Story Source:

The above story is based on materials provided by American Physiological Society. Note: Materials may be edited for content and length.


Cite This Page:

American Physiological Society. "Kidney damage and high blood pressure: Faulty filtration allows detrimental enzymes to wreak havoc on fluid balance, research suggests." ScienceDaily. ScienceDaily, 23 September 2011. <www.sciencedaily.com/releases/2011/09/110922134615.htm>.
American Physiological Society. (2011, September 23). Kidney damage and high blood pressure: Faulty filtration allows detrimental enzymes to wreak havoc on fluid balance, research suggests. ScienceDaily. Retrieved August 20, 2014 from www.sciencedaily.com/releases/2011/09/110922134615.htm
American Physiological Society. "Kidney damage and high blood pressure: Faulty filtration allows detrimental enzymes to wreak havoc on fluid balance, research suggests." ScienceDaily. www.sciencedaily.com/releases/2011/09/110922134615.htm (accessed August 20, 2014).

Share This




More Health & Medicine News

Wednesday, August 20, 2014

Featured Research

from universities, journals, and other organizations


Featured Videos

from AP, Reuters, AFP, and other news services

Ebola-Hit Sierra Leone's Freetown a City on Edge

Ebola-Hit Sierra Leone's Freetown a City on Edge

AFP (Aug. 19, 2014) — Residents of Sierra Leone's capital voice their fears as the Ebola virus sweeps through west Africa. Duration: 00:56 Video provided by AFP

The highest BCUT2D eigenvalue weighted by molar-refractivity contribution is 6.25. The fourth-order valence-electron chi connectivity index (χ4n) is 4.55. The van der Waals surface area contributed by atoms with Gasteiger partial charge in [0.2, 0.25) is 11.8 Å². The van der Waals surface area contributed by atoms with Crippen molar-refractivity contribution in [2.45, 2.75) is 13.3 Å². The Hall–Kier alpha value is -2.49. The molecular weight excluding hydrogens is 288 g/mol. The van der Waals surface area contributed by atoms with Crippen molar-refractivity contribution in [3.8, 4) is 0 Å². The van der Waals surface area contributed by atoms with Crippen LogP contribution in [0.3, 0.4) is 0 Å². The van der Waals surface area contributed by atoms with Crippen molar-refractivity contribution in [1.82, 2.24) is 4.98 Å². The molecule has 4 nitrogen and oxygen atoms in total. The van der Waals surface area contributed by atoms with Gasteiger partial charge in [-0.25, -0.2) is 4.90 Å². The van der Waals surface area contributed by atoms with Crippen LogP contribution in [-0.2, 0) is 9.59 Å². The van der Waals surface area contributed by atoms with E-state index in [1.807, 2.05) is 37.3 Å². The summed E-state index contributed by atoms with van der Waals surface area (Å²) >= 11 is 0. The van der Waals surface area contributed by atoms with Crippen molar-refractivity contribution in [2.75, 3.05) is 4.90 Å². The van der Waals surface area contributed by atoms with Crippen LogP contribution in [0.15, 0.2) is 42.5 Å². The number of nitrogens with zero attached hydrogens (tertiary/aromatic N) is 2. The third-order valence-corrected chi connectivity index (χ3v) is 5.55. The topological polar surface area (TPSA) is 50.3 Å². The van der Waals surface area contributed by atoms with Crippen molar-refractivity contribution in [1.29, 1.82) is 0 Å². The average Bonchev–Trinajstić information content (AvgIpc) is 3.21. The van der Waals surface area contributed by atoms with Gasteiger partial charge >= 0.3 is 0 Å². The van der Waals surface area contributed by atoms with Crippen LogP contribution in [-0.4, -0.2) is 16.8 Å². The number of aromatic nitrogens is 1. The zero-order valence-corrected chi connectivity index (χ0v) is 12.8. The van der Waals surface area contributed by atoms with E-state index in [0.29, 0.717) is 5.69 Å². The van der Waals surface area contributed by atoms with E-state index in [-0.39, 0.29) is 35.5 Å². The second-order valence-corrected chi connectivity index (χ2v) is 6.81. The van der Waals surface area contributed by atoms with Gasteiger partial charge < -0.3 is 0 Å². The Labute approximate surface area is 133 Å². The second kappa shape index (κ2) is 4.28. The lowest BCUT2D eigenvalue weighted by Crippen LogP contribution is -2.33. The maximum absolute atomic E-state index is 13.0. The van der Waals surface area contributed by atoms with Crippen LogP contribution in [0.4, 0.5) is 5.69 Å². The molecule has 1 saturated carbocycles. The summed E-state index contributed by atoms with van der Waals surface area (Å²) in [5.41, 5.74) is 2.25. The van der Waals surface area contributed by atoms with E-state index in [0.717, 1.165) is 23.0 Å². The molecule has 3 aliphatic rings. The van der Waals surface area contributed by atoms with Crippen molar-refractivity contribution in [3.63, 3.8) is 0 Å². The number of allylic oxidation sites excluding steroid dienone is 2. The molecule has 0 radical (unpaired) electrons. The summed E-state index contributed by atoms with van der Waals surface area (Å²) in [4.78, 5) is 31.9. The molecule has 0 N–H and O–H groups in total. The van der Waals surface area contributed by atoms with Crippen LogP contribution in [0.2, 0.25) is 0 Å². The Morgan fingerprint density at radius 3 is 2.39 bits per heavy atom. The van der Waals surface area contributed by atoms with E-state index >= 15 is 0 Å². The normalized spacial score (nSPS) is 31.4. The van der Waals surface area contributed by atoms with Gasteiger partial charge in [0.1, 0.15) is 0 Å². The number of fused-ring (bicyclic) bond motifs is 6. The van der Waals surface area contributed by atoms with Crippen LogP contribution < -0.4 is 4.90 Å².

Powered by NewsLook.com
101-Year-Old Working Man Has All The Advice You Need

101-Year-Old Working Man Has All The Advice You Need

Newsy (Aug. 19, 2014) — Herman Goldman has worked at the same lighting store for almost 75 years. Find out his secrets to a happy, productive life. Video provided by Newsy
Powered by NewsLook.com
Researcher Testing on-Field Concussion Scanners

Researcher Testing on-Field Concussion Scanners

AP (Aug. 19, 2014) — Four Texas high school football programs are trying out an experimental system designed to diagnose concussions on the field. The technology is in response to growing concern over head trauma in America's most watched sport. (Aug. 19) Video provided by AP
Powered by NewsLook.com
American Ebola Patient Apparently Improving, Outbreak Is Not

American Ebola Patient Apparently Improving, Outbreak Is Not

Newsy (Aug. 19, 2014) — Nancy Writebol, an American missionary who contracted Ebola, is apparently getting better, according to her husband. The outbreak, however, is not. Video provided by Newsy
Powered by NewsLook.com

Search ScienceDaily

Number of stories in archives: 140,361

Find with keyword(s):
 
Enter a keyword or phrase to search ScienceDaily for related topics and research stories.

Save/Print:
Share:  

Breaking News:
from the past week

In Other News

... from NewsDaily.com

Science News

Health News

Environment News

Technology News



Save/Print:
Share:  

Free Subscriptions


Get the latest science news with ScienceDaily's free email newsletters, updated daily and weekly. Or view hourly updated newsfeeds in your RSS reader:

Get Social & Mobile


Keep up to date with the latest news from ScienceDaily via social networks and mobile apps:

Have Feedback?


Tell us what you think of ScienceDaily -- we welcome both positive and negative comments. Have any problems using the site? Questions?
Mobile iPhone Android Web
Follow Facebook Twitter Google+
Subscribe RSS Feeds Email Newsletters
Latest Headlines Health & Medicine Mind & Brain Space & Time Matter & Energy Computers & Math Plants & Animals Earth & Climate Fossils & Ruins